The Rams’ run into the NCAA Tournament this season has given the CSU men’s basketball team the equivalent of a blank check.
The exposure, money and prestige that comes with the berth into the Big Dance will allow the Rams to cash that check to improve the program from top to bottom.
As the players walked off the court at the Huntsman Center in Salt Lake City after the Rams’ 67-57 loss to Duke last week, they may or may not have known what their gutsy performances did for Ram basketball.
When Dale Layer and his assistant coaches go out on their recruiting trips this off-season, no longer will they have to find new and creative ways to sell a program that had finished near the bottom of the Mountain West Conference standings in recent years.
This year Layer and his staff will be able to tell recruits all the reasons why they should come to Fort Collins and be part of a program on the rise. A program that won the MWC Tournament and pushed Duke to the brink in the first round of the NCAA Tournament. A young program that loses only two seniors this season, and had freshmen and sophomores making major contributions at the end of the year.
The Rams’ leading scorer this season, center Matt Nelson at 17 points per game, was only a sophomore this season. And better yet, Nelson excelled this year despite nagging knee and ankle injuries. The guy didn’t even practice for most of this season, so the Rams are expecting more dominance when he’s healthy and practicing with the team.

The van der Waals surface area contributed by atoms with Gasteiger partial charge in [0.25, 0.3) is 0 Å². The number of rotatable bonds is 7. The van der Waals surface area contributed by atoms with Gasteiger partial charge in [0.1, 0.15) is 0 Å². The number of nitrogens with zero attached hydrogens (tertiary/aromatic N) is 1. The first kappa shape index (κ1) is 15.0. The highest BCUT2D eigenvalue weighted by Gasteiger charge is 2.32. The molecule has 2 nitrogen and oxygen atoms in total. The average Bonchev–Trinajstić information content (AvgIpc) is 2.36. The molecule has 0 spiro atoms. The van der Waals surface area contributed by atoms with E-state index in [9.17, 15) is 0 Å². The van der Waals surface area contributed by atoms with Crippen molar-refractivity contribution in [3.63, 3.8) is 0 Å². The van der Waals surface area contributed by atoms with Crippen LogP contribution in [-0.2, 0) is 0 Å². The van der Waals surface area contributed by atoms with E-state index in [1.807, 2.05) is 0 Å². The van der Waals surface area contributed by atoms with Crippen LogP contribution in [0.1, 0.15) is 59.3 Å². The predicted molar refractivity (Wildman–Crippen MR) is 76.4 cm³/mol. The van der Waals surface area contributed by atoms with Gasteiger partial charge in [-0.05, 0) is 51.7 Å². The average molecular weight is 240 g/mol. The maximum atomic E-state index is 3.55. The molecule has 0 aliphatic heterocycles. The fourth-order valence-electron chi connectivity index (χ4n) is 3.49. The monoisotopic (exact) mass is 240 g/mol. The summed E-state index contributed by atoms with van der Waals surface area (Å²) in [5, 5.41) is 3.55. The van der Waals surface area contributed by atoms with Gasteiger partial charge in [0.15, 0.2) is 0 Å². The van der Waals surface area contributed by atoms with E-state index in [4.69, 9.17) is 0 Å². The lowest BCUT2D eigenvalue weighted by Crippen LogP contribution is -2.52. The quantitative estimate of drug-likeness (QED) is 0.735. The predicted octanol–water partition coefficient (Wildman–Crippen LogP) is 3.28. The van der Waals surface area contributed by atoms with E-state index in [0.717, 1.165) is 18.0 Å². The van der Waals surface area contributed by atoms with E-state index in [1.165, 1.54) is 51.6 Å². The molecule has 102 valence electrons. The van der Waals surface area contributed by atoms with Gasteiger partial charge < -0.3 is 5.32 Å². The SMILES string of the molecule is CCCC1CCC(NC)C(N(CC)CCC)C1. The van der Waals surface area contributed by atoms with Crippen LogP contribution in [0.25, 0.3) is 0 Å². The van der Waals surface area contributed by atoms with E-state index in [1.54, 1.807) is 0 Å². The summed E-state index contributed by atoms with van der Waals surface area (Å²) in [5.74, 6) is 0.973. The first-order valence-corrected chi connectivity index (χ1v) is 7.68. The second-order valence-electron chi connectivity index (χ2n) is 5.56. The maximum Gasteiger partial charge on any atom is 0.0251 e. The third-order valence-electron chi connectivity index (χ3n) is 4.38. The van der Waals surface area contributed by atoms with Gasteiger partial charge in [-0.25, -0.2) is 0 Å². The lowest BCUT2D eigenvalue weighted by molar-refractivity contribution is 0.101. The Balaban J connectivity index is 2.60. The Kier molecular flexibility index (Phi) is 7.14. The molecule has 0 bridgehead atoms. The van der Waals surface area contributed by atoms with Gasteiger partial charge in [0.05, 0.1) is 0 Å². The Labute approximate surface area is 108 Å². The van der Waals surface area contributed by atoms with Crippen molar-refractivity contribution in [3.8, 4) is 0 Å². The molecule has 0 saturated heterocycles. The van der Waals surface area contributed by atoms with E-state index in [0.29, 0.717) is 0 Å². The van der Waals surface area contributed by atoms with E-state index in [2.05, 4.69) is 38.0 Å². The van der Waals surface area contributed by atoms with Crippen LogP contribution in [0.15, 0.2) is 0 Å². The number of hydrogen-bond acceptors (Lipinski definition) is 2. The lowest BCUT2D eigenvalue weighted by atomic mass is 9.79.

Another young standout that should bring good things for the Rams is sophomore-to-be Micheal Morris. Morris is the son of former NBA player Chris Morris, and this season broke the CSU freshman record for blocks (44), assists (121) and games played (33). Besides that, those who have been to at least one game this season know the kid can jump out of the gym. He’s given Ram fans some the most exciting moments this year between his tomahawk jams and monster blocks.
But for the Rams to make a successful run next season, they will have to find new leaders among the returning players. The obvious choice is forward Ronnie Clark, the only junior that was a real force for the Rams this year. Clark averaged 10.6 points per game and 4.5 rebounds, but struggled during the conference schedule when he averaged only 7.6 points per game.
Clark will be the one that will have to pick up the leadership role left vacant by departing-seniors Andy Birley and Brian Greene, a role he is surely capable of filling.
Clark, along with Derrick Stevens, the only other senior on next year’s team, will have to lead a group of talented but inexperienced players.
And the icing on the cake is the fact that the Rams’ incoming freshmen include 7-foot center Stuart Creason, 6-10 center Steven Verwers and 6-7 forward Phillip Thomasson, all from Texas. GregSwaim.com, a recruiting website, listed this incoming class at No. 26 in the nation.
So, it appears the best is yet to come for the CSU men’s basketball team, and the sky is the limit. Now it’s just a matter of how much it can cash in on its new-found success.